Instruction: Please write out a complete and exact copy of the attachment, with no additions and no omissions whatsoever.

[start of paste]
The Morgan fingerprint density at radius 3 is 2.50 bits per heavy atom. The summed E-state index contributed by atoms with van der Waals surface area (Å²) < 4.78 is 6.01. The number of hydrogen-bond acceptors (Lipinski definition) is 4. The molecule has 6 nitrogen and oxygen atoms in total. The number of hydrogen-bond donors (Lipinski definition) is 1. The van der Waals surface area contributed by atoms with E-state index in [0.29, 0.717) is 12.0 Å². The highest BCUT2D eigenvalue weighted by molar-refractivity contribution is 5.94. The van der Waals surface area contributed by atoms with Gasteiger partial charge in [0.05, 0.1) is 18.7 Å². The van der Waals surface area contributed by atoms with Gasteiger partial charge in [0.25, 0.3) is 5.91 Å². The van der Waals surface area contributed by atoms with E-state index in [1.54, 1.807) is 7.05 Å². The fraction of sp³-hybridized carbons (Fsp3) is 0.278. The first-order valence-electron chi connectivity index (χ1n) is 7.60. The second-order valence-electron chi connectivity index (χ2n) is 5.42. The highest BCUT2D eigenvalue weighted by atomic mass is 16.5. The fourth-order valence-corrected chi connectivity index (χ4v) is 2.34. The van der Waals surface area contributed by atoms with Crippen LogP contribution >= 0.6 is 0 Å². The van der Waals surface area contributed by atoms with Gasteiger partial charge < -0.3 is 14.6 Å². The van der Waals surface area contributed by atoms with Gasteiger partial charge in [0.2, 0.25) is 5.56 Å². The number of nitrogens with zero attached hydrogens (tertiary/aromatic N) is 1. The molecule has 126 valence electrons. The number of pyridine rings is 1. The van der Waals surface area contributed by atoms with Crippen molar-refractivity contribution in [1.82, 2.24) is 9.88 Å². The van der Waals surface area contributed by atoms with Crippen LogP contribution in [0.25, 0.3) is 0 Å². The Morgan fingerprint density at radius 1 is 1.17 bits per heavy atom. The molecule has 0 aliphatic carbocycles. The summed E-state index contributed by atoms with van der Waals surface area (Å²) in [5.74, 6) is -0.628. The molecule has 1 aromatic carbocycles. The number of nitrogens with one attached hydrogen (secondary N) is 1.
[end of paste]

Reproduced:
The Morgan fingerprint density at radius 3 is 2.50 bits per heavy atom. The summed E-state index contributed by atoms with van der Waals surface area (Å²) < 4.78 is 6.01. The number of hydrogen-bond acceptors (Lipinski definition) is 4. The molecule has 6 nitrogen and oxygen atoms in total. The number of hydrogen-bond donors (Lipinski definition) is 1. The van der Waals surface area contributed by atoms with E-state index in [0.29, 0.717) is 12.0 Å². The highest BCUT2D eigenvalue weighted by molar-refractivity contribution is 5.94. The van der Waals surface area contributed by atoms with Gasteiger partial charge in [0.05, 0.1) is 18.7 Å². The van der Waals surface area contributed by atoms with Gasteiger partial charge in [0.25, 0.3) is 5.91 Å². The van der Waals surface area contributed by atoms with E-state index in [1.54, 1.807) is 7.05 Å². The fraction of sp³-hybridized carbons (Fsp3) is 0.278. The first-order valence-electron chi connectivity index (χ1n) is 7.60. The second-order valence-electron chi connectivity index (χ2n) is 5.42. The highest BCUT2D eigenvalue weighted by atomic mass is 16.5. The fourth-order valence-corrected chi connectivity index (χ4v) is 2.34. The van der Waals surface area contributed by atoms with Crippen LogP contribution >= 0.6 is 0 Å². The van der Waals surface area contributed by atoms with Gasteiger partial charge < -0.3 is 14.6 Å². The van der Waals surface area contributed by atoms with Gasteiger partial charge in [0.2, 0.25) is 5.56 Å². The number of nitrogens with zero attached hydrogens (tertiary/aromatic N) is 1. The molecule has 126 valence electrons. The number of pyridine rings is 1. The van der Waals surface area contributed by atoms with Crippen molar-refractivity contribution in [1.82, 2.24) is 9.88 Å². The van der Waals surface area contributed by atoms with Crippen LogP contribution in [0.25, 0.3) is 0 Å². The Morgan fingerprint density at radius 1 is 1.17 bits per heavy atom. The molecule has 0 aliphatic carbocycles. The summed E-state index contributed by atoms with van der Waals surface area (Å²) in [5.74, 6) is -0.628. The molecule has 1 aromatic carbocycles. The number of nitrogens with one attached hydrogen (secondary N) is 1.